"Look!" cried Greylegs, and squinting into the glare, Leo saw dangling, impossibly high from the bell tower, the key. Then, mingling with the cling-clang-clang-clong-clang of the bells came a new note. "Craa!" it sounded, "Craa! Craa!" and from nowhere the bird whose wing Leo had mended swooped past them in salute before swinging up to the tower with a single beat and pulling off the key from its thread. Seconds later, the doors swung open. Sure enough, in one corner, they came upon a well, and in the well swam a duck…

Leo clambered up onto the lip of the well and began to scatter bread to tempt the duck towards his open hands. He coaxed the duck with each crumb, nearer and nearer, until with a sudden lunge, he had the bird firmly in his grasp. But then, just as he pulled the duck out of the water, the egg dropped from its body, back into the water, sinking into the blackness. Leo was dumbfounded. Then, miraculously, the water’s skin broke and a beautiful fish leapt, twisted, turned and plunged, then reappeared slapping the water with its tail. The salmon! Back it dived, vanished, surfaced to flip the egg high in the air. “Catch it!” howled Greylegs at Leo. And he did. He caught the Giant’s heart. Held it in his hands.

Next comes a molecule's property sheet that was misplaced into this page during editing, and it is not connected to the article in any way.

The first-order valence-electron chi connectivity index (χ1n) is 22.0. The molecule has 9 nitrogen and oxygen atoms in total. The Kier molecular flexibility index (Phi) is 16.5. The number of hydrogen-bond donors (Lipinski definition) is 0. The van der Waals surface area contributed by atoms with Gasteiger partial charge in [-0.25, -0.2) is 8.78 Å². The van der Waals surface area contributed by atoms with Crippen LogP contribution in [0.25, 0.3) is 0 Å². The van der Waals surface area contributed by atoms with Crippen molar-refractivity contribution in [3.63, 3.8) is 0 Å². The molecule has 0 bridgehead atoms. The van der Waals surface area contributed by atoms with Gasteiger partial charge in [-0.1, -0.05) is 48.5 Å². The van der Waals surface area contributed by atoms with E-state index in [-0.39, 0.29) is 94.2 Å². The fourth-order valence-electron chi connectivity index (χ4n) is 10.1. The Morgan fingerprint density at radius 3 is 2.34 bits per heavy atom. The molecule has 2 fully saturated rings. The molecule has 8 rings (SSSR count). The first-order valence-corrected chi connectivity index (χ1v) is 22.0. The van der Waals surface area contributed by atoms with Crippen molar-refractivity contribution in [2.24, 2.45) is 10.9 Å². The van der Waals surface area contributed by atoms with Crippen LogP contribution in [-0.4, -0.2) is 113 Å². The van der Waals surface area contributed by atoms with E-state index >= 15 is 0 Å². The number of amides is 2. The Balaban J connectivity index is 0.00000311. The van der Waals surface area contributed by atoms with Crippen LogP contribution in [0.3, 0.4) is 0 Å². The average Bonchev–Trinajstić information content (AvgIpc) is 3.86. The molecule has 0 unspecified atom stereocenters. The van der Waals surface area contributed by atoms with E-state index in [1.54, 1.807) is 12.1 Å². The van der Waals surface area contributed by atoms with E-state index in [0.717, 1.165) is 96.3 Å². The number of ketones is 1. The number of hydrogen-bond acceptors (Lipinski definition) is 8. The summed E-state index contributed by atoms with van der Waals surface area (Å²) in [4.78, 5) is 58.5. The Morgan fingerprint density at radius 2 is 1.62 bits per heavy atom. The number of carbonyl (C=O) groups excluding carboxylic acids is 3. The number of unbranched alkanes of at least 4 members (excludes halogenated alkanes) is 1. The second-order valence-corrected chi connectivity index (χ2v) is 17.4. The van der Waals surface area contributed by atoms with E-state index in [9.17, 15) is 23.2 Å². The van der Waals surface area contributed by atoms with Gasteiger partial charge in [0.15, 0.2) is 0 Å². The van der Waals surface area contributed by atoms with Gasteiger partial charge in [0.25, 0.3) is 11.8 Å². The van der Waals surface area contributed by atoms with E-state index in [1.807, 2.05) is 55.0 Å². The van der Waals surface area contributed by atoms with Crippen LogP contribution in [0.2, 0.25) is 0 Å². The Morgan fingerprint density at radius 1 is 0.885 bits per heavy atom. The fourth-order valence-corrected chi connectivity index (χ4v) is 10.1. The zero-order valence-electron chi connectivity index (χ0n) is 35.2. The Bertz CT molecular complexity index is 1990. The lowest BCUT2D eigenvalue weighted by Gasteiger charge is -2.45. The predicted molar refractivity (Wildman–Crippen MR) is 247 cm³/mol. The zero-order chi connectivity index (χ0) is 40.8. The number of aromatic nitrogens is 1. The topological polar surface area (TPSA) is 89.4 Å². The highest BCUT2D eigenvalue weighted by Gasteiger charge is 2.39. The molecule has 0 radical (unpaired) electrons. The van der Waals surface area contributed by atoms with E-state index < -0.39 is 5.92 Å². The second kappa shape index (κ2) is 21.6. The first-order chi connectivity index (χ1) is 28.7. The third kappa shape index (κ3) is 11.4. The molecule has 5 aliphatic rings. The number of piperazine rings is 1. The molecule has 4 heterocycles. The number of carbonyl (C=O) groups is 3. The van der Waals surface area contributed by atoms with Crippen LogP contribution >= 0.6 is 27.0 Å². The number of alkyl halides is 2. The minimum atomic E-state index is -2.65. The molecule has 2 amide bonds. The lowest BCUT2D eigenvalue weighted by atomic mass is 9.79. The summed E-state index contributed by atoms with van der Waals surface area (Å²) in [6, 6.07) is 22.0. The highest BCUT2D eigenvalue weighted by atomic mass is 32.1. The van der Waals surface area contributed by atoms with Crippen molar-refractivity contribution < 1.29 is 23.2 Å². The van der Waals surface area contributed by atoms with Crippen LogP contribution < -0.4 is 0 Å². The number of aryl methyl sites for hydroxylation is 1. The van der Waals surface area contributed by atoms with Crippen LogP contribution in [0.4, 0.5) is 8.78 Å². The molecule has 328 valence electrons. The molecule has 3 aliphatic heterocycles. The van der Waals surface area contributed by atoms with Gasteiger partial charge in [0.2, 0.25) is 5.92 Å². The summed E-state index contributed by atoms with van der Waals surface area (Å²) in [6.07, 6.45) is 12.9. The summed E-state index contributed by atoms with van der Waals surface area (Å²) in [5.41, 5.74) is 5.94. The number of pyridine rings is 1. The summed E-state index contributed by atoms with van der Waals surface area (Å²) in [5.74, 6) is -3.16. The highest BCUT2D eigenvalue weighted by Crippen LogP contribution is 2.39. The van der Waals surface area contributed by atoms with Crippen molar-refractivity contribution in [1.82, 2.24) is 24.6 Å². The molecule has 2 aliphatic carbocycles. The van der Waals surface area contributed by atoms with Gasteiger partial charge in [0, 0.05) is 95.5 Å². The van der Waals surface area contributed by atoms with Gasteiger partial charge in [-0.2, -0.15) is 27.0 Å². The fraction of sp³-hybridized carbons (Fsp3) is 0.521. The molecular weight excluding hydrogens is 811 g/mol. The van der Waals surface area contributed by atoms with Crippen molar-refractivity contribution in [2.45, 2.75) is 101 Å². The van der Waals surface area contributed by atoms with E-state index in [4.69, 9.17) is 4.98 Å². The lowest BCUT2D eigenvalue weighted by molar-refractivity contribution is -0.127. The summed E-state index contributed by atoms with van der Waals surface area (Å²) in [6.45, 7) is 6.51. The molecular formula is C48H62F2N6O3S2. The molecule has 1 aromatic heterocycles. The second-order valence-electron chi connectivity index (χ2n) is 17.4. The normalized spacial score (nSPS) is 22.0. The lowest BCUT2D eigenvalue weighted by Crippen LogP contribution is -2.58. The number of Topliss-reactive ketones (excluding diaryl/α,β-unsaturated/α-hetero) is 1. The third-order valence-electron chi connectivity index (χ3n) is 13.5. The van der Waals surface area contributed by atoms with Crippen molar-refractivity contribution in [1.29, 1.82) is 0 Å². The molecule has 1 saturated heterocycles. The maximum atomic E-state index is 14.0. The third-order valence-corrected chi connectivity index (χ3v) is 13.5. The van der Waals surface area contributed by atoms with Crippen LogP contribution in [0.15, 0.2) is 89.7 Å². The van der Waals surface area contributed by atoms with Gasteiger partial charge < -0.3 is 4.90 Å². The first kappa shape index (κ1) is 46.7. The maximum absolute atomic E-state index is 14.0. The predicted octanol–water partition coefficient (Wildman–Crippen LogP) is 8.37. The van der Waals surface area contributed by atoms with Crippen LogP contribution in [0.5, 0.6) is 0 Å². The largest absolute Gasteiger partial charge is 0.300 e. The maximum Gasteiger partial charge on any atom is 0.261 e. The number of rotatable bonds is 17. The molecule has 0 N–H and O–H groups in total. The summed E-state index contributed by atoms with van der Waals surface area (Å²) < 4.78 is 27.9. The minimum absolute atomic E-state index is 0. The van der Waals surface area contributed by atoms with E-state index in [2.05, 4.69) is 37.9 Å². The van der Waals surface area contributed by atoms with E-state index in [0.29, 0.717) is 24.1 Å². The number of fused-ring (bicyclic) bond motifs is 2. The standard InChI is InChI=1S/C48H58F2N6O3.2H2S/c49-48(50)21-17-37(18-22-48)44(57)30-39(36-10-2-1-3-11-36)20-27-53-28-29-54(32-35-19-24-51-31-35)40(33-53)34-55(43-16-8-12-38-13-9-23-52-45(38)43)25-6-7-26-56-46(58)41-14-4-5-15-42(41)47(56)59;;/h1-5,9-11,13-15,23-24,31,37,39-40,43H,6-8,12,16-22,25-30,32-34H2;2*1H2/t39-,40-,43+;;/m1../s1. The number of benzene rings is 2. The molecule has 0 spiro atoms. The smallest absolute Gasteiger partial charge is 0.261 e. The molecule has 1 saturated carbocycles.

— The Heartless Giant, based on the Norwegian faerytale ‘The Giant Who Had No Heart In His Body’ by Peter Christen Asbjørnsen and Jørgen Moe, retold by Anthony Minghella.

Artwork by AngeliaArt.

(Source: faeryhearts)